Inefficiencies in Digital Advertising Markets
Digital advertising markets are growing and attracting increased scrutiny. In this session, academic leaders will explore four market inefficiencies that remain poorly understood: ad effect measurement, frictions between and within advertising channel members, ad blocking, and ad fraud. Although these topics are not unique to digital advertising, each manifests in unique ways in markets for digital ads. The session will cover relevant findings in the academic literature, recent developments in practice, and promising topics for future research.
Brett R. Gordon is an Associate Professor of Marketing with research in pricing, advertising, promotion, retailing, innovation, and competitive strategy. Professor Gordon studies these topics by drawing on methods from empirical industrial organization, econometrics, and machine learning. He is a co-founder of the Quantitative Marketing and Structural Econometrics Workshop, which helps educate graduate students on state-of-the-art empirical techniques. At Kellogg, he teaches the MBA course on Retail Analytics and Pricing and a Ph.D. course on Structural Models for Quantitative Marketing. Previously, he was the Class of 1967 Associate Professor of Business at Columbia Business School, which he joined in 2007. He earned both his Ph.D. in Economics and Masters in Information Systems from Carnegie Mellon University.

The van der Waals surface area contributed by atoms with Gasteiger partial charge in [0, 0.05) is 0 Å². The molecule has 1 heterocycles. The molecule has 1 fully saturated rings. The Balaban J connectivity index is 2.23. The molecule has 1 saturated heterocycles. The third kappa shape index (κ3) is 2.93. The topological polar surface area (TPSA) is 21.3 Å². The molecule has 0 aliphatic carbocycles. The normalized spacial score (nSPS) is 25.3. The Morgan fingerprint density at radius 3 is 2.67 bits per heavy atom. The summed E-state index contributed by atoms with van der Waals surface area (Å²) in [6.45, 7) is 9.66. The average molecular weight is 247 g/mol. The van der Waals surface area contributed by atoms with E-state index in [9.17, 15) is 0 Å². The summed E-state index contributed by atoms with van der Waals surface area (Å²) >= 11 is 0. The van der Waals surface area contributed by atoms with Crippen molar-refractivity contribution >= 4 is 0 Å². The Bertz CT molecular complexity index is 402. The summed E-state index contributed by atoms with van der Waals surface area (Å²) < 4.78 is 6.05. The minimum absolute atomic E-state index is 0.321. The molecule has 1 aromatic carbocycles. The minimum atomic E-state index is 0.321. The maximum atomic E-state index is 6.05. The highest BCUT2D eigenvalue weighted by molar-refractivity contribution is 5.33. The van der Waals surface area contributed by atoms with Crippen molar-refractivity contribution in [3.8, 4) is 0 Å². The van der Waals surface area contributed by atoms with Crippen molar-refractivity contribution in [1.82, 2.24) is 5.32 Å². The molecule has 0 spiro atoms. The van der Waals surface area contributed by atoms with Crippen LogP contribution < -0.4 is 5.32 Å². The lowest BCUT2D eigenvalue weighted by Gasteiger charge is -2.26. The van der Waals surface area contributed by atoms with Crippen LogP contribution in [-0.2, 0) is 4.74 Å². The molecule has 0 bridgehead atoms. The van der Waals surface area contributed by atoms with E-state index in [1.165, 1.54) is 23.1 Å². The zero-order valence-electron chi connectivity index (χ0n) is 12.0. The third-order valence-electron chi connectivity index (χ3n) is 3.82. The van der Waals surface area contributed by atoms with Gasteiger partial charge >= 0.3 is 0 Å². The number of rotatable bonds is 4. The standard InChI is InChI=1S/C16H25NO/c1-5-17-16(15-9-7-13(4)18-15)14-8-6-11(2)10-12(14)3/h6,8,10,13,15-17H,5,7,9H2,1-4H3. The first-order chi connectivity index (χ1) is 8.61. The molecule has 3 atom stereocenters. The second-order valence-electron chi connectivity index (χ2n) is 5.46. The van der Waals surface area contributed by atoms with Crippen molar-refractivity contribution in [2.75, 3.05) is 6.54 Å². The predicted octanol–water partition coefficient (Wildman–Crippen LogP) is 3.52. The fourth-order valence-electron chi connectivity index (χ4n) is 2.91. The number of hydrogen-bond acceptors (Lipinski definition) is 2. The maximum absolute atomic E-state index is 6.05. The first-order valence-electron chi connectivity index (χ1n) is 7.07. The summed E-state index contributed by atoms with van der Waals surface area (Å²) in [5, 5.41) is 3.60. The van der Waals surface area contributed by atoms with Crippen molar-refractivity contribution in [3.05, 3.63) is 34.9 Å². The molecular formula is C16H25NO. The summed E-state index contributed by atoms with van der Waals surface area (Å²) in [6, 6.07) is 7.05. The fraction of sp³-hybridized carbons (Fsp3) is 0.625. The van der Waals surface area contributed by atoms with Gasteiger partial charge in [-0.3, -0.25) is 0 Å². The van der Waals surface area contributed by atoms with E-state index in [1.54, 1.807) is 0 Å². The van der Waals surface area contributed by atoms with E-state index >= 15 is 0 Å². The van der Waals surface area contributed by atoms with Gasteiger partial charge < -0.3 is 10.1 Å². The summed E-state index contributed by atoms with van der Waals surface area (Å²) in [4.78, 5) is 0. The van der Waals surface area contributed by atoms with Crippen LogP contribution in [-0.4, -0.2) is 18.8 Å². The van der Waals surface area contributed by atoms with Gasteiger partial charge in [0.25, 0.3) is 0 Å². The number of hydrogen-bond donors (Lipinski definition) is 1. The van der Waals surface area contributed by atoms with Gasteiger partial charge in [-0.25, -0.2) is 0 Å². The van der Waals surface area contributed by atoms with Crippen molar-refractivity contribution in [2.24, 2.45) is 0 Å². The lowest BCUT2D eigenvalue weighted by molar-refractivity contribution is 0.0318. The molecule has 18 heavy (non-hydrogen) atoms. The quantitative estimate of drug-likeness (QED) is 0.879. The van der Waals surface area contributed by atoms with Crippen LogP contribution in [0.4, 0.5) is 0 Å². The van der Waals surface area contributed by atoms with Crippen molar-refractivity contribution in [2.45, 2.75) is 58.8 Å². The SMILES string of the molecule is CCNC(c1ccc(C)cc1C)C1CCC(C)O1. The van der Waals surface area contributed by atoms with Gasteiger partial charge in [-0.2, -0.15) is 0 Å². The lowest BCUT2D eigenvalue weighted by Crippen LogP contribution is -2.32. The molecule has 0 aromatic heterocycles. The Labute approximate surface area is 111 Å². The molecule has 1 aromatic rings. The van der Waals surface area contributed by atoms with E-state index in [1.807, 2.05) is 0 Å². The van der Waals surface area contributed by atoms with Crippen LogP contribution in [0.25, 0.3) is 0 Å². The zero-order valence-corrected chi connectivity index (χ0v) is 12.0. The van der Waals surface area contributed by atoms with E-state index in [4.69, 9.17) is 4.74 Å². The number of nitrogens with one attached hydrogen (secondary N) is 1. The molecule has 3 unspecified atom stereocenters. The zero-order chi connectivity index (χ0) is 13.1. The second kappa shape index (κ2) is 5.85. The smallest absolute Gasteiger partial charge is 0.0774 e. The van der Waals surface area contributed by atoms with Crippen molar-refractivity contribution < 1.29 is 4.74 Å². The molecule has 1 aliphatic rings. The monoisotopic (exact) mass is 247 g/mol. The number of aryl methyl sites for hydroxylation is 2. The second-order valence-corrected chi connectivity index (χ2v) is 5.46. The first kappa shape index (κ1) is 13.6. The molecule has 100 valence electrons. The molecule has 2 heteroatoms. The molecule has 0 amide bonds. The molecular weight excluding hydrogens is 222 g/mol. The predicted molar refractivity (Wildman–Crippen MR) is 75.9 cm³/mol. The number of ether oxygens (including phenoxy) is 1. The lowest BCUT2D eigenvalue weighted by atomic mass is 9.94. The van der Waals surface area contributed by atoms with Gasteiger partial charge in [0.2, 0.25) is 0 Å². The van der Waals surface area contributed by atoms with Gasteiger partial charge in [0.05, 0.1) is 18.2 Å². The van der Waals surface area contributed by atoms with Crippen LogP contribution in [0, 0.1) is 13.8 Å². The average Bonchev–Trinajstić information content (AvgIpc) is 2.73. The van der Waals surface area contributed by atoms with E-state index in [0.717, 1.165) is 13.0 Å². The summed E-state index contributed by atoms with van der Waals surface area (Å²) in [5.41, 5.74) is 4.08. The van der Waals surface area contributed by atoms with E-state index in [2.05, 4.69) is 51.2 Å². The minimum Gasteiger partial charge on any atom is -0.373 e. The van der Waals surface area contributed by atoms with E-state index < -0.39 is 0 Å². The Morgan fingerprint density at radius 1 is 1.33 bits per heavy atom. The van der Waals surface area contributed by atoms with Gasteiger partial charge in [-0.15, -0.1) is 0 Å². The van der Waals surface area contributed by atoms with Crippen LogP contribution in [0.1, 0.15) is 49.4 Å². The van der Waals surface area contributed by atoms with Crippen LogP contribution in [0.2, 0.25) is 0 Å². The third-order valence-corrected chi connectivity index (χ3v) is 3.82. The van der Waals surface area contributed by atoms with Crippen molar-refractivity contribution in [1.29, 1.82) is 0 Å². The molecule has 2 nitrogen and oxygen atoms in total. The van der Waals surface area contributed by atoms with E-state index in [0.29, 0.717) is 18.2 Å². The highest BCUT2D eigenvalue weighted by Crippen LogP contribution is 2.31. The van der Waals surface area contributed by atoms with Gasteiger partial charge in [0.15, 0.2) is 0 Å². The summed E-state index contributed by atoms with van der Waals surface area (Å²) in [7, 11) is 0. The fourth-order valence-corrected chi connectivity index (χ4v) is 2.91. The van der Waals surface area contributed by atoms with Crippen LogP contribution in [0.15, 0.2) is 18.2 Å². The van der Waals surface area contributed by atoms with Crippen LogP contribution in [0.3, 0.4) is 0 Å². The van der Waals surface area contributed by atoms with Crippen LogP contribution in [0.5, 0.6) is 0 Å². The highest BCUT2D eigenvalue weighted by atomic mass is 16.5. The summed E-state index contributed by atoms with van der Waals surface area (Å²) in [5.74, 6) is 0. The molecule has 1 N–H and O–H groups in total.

University of California, Berkeley
Pricing & Registration
May 26, 1:00 PM EDT
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